On the other hand, Avnet has a lower debt to equity ratio than Arrow and pays dividends at a yield of 2.2%. Also, the company’s non-GAAP EPS for the third quarter of 2022 beat consensus by a whopping 39% whereas Arrow achieved 19% in Q1-2022. Now, both these quarters end in April 2022, and Avnet’s higher earnings growth largely explains why investors have rewarded it with better year-to-date price performance.

Valuations and key takeaways

Higher price performance is the reason Avnet bears a higher non-GAAP price to earnings multiple as shown in the table below, but given that its revenue growth for the last reported quarter was 31.96%, or nearly four times Arrow’s 8.21%, it means that it should be valued more in terms of trailing price to sales ratio. Making an adjustment based on Arrow’s P/S of 0.25x and Avnet’s current share price of $45.8, I obtain a target of approximately $57 (45.8 x 0.25/0.20).

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Peer Comparison (www.seekingalpha.com)

As for Arrow, one of the reasons it has seen less revenue growth than its peer is because of its product mix, namely hardware-related (computing) sales facing supply-side challenges in the last reported quarter. Going forward, there could be a short-term demand-related weakness, with the situation only improving in the longer term as the company’s hardware backlog continues to grow against the backdrop of sustained hybrid-cloud demand. Thus, unless you want to invest for the long term, Avnet is not a buy for the time being.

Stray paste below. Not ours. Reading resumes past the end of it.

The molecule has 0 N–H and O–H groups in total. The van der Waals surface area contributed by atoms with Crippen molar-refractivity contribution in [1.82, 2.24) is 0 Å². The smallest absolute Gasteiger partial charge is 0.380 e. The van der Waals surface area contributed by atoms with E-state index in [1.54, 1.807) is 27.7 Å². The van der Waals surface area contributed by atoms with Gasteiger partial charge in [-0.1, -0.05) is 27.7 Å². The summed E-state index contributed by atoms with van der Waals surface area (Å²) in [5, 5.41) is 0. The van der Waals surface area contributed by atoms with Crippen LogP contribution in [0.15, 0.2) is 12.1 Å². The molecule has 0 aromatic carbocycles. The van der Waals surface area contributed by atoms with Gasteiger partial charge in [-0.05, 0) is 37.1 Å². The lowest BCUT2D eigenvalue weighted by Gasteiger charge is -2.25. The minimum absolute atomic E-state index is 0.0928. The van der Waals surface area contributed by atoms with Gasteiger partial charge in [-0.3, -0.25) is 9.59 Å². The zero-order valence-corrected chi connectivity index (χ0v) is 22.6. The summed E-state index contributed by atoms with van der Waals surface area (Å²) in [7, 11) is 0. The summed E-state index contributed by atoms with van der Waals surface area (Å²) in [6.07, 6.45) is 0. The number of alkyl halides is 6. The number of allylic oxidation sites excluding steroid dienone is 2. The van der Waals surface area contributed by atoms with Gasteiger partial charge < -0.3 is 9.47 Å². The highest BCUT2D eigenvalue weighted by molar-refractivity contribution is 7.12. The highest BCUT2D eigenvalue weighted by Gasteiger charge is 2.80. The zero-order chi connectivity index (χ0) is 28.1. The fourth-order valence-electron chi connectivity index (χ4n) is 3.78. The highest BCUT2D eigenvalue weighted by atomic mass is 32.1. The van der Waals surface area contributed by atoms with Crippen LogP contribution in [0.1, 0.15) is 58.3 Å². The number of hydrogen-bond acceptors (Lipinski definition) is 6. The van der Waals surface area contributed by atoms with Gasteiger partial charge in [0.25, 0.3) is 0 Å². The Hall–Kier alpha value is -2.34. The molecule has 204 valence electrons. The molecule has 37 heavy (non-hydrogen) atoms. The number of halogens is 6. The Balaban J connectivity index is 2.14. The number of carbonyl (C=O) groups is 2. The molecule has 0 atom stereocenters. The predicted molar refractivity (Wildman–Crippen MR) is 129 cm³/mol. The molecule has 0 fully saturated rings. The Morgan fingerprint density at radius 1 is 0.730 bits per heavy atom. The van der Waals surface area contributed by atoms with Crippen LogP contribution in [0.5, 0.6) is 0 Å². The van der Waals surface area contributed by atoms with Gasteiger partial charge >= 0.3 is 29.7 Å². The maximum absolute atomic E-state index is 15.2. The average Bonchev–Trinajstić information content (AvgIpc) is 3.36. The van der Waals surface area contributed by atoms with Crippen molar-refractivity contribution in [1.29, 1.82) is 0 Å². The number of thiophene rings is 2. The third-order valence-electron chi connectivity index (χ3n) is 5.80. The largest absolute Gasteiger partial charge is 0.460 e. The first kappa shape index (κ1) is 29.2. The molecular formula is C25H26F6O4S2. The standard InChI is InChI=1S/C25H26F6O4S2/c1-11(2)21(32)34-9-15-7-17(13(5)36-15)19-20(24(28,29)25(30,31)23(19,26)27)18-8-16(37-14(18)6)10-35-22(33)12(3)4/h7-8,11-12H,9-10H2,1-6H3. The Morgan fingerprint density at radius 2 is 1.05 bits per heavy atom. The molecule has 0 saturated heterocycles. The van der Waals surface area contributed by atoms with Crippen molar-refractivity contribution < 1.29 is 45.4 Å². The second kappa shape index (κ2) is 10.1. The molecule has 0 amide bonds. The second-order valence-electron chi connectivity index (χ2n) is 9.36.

Pursuing further, I have a buy rating on Avnet, but, investors are warned that the stock could dip further in the current highly volatile market conditions where there is a lot of uncertainty about the Federal Reserve’s ability to combat inflation in a smooth manner. Some economists are even talking about a temporary economic contraction, which could see the S&P 500 falling to below the 3600 level. Thus, some may prefer to wait for the dust to settle before buying the stock.

Finally, both Arrow and Avnet play key roles in the supply chain, and with their deep understanding of the supplier ecosystem, their functions as providers of products with better cost metrics in addition to the time factor are likely to become more pronounced. At the same time, with more regionalization (as opposed to globalization) of component sourcing in the future whereby new foundries like GlobalFoundries (GFS) are gradually added to the equation, costs should rise. This said, with digital transformation and electrification, companies should continue to increase semiconductor density or the number of chips used in the same electronic device, thereby guaranteeing sustained revenue streams for the two companies.